“Rock’n’roll people tend to live on the edge. That’s what this album is all about. Rock’n’roll has always been and still is one of the few honest things left in this world. That’s what this album is about … I hope parents will still get scared when they find their daughter listening to this music.” - Elliott Murphy in the liner notes to 1969 Velvet Underground Live with Lou Reed
It may have been released by Mercury Records to cash in on Lou Reed's success, but damn the motivations! We got ourselves a live Velvet Underground album, recorded during a 70 date tour in support of "the quiet album". The album is a recording taken from two shows. The rougher sounding tracks were recorded by a fan at a Dallas show. The better sounding tracks were recorded in-house at The Matrix in San Francisco. You can't hear the audience in either case so there's no telling how many people attended these shows. Also, the album jumps back in forth between shows so you never get the sonic feeling you're attending one concert.
|gatefold with liner notes by Elliott Murphy|
But there are some amazing moments caught on tape. "What Goes On" runs nearly twice as long as the studio version, with Lou Reed battering his rhythm guitar until every muscle ached. That's followed by a lovely version of "Sweet Jane", the one the Cowboy Junkies covered. Not a surprise because , for a lot of fans, this was the only VU album they could find in stores. The other albums went out of print.
One more point about the Dallas show before I leave room for someone who was actually there. It begins with Lou Reed making small talk about the Dallas Cowboys-Philadelphia Eagles game. The Cowboys won 49-14. "It was ridiculous. You should give our people just a little chance." he says before blasting into "I'm Waiting for My Man" ( as he introduced it)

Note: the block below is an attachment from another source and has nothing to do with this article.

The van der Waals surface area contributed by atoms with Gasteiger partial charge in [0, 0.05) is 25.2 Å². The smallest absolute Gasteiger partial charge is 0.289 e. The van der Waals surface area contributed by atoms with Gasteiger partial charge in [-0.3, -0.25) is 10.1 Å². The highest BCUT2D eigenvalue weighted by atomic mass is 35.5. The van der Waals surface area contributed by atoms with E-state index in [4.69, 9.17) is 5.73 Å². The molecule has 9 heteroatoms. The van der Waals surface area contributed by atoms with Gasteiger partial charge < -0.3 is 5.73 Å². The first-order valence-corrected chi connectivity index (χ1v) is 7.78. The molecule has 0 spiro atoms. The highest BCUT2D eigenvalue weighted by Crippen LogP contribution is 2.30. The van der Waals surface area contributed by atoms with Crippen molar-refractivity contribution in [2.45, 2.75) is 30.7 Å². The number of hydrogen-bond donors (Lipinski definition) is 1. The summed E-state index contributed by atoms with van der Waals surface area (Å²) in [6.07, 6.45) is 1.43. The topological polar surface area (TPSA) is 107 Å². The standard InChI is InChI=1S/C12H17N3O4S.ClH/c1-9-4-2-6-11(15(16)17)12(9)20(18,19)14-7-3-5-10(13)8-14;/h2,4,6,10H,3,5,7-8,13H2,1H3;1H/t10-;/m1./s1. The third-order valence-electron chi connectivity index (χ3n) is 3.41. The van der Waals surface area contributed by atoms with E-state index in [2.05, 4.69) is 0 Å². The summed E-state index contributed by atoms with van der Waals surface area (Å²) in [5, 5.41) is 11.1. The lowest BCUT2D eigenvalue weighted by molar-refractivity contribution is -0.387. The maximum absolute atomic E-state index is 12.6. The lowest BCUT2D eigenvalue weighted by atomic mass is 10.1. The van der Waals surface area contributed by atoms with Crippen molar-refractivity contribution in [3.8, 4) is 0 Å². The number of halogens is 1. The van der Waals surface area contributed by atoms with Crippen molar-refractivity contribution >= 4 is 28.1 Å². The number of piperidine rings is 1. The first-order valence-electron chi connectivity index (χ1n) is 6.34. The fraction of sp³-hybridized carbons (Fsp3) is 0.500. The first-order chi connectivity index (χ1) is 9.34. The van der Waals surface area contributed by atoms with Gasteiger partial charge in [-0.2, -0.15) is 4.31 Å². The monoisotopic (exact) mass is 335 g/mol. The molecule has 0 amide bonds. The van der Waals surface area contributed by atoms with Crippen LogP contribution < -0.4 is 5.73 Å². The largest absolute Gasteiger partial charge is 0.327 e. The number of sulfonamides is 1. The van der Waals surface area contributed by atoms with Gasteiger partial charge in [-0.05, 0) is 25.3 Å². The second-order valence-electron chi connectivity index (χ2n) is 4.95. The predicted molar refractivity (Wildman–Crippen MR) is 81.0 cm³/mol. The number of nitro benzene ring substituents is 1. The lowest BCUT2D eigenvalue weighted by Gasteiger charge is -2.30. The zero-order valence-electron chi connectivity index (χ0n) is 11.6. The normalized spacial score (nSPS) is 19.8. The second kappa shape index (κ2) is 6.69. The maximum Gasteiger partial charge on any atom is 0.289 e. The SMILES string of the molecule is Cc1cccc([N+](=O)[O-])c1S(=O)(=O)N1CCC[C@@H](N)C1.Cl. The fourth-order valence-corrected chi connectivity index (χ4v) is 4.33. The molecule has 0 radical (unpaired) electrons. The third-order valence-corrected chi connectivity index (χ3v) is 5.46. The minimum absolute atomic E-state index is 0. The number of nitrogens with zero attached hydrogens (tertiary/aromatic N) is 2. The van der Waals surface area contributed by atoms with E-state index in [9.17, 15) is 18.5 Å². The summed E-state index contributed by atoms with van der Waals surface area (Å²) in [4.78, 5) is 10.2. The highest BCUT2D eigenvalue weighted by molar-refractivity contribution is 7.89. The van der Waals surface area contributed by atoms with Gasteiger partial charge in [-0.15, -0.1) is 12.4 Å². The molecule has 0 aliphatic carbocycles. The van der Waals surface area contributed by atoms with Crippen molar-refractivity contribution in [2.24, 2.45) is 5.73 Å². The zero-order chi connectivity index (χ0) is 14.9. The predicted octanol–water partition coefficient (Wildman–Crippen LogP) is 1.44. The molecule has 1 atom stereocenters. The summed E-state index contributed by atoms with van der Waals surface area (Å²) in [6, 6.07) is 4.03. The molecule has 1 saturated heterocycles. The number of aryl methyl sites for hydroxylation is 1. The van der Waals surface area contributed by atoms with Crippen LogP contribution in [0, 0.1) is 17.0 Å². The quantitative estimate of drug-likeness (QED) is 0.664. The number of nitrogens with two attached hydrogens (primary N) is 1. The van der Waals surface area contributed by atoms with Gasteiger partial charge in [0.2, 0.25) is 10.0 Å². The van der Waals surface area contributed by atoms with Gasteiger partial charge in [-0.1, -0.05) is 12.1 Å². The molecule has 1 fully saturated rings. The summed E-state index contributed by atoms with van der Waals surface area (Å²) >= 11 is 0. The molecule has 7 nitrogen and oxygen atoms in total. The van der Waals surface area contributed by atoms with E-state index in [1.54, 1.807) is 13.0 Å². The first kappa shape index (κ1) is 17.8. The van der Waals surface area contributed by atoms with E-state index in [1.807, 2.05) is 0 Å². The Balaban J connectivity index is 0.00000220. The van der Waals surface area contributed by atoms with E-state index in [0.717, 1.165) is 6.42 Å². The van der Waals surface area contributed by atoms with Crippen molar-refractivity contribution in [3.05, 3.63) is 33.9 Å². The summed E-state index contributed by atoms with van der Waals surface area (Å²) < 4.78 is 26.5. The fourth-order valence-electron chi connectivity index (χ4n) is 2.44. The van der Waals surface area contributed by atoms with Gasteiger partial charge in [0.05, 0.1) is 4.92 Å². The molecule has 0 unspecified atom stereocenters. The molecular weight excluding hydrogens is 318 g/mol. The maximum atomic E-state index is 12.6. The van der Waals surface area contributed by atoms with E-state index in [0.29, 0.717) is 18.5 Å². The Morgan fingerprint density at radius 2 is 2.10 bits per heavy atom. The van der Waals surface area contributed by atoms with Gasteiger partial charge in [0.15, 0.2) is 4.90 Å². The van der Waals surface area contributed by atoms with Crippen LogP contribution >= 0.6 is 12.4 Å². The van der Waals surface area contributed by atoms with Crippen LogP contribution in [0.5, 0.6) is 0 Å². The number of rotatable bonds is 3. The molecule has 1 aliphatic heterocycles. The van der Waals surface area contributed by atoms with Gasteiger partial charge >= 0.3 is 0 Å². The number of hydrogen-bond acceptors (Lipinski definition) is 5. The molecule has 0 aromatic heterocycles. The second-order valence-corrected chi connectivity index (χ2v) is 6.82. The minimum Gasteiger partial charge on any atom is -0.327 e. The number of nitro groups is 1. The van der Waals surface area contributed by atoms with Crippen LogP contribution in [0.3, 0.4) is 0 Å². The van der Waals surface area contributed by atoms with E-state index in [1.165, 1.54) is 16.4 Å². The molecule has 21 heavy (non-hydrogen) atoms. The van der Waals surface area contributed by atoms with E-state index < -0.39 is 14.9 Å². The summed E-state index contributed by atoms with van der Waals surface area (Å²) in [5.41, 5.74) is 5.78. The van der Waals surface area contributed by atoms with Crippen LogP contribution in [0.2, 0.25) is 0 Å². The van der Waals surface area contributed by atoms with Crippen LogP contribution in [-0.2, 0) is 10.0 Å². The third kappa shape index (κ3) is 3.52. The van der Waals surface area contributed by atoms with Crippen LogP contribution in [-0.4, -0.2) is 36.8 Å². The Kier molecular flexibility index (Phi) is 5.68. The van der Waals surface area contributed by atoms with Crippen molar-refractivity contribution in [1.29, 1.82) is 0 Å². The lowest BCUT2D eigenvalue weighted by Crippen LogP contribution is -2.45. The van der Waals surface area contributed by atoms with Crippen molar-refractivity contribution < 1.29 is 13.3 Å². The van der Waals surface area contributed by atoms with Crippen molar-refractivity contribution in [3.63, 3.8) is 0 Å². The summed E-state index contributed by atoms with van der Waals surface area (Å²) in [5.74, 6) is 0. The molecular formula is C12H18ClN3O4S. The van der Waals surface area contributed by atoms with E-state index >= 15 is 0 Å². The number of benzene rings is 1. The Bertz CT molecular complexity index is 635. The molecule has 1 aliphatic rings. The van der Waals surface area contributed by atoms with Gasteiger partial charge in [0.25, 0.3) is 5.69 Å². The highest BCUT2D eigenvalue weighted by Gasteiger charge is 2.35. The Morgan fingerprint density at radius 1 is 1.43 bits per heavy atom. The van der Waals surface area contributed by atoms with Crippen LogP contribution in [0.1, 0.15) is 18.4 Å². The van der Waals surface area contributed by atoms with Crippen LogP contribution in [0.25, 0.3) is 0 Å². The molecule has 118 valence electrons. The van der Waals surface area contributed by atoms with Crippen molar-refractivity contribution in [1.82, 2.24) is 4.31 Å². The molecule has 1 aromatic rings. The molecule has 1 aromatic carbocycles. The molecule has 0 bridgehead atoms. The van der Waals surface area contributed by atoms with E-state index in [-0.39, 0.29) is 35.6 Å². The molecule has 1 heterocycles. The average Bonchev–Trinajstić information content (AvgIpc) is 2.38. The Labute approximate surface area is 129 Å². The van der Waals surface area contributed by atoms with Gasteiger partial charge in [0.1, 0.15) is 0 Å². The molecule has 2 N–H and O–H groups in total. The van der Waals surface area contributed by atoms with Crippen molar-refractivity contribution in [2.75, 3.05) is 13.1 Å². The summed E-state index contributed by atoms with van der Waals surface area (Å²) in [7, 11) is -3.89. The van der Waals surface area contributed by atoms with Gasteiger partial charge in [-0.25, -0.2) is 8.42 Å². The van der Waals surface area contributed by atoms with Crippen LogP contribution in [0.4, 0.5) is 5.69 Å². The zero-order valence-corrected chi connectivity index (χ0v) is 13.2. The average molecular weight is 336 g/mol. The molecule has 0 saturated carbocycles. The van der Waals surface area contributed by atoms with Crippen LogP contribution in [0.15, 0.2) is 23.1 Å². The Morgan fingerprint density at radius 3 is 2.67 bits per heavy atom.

I just never thought Lou watched football for some reason.
A member of the Rate Your Music community who goes by the name wrayb says he was at the Dalla performance:
The crowd was small but respectably large on Thursday, big on Friday, the place was jammed on Saturday. Then surprisingly Sunday night I think there were only a handful there who were not directly connected to the staff of the club.
The club was located in a small strip mall. The performance space seemed to be made of what once were two store fronts, still divided in half by the two by four wall studs. I remember the audience being only a few people who stayed over by the door and a small but noisy group of four to six people who chose to be in the back section, behind the "wall." I and one or two other die hard fans were in the front section. The floor was carpeted, no tables or chairs, with sofa cushions and large odd shaped pillows scattered about. I gathered some up into a little sofa bed of my own and lay back. One amazed 18 year old kid watching a virtually private performance. It seemed that that the older group (twenties as opposed to teens) in the back section were connected to the club. Perhaps the owner and his buddies, male and female.
Lou's comments about the football game were meaningless to me but I guess he had had little to do that Sunday afternoon except watch tv at the hotel. When Lou commented on the next day being a school day and laid out the option I was puzzled: which would result in the most music? My voice finally joined the responses asking for one long one.
OK, that's my little story. The music is so imprinted on my DNA I have a hard time summarizing it or describing it. From that night I vividly remember small details such as the interplay between Lou and other members of the group. Lou's directing Moe on the pace of the beat. His seeming to be overly enamoured of Doug Yule's contribution to the performance. ( *during band introductions he calls Yule his brother).
I think Yule and Morrison shared bass duties, changing at least once when Yule playing some slide guitar. Yule played organ when needed. There were times when it was three roaring guitars and Tucker's pounding on the drums.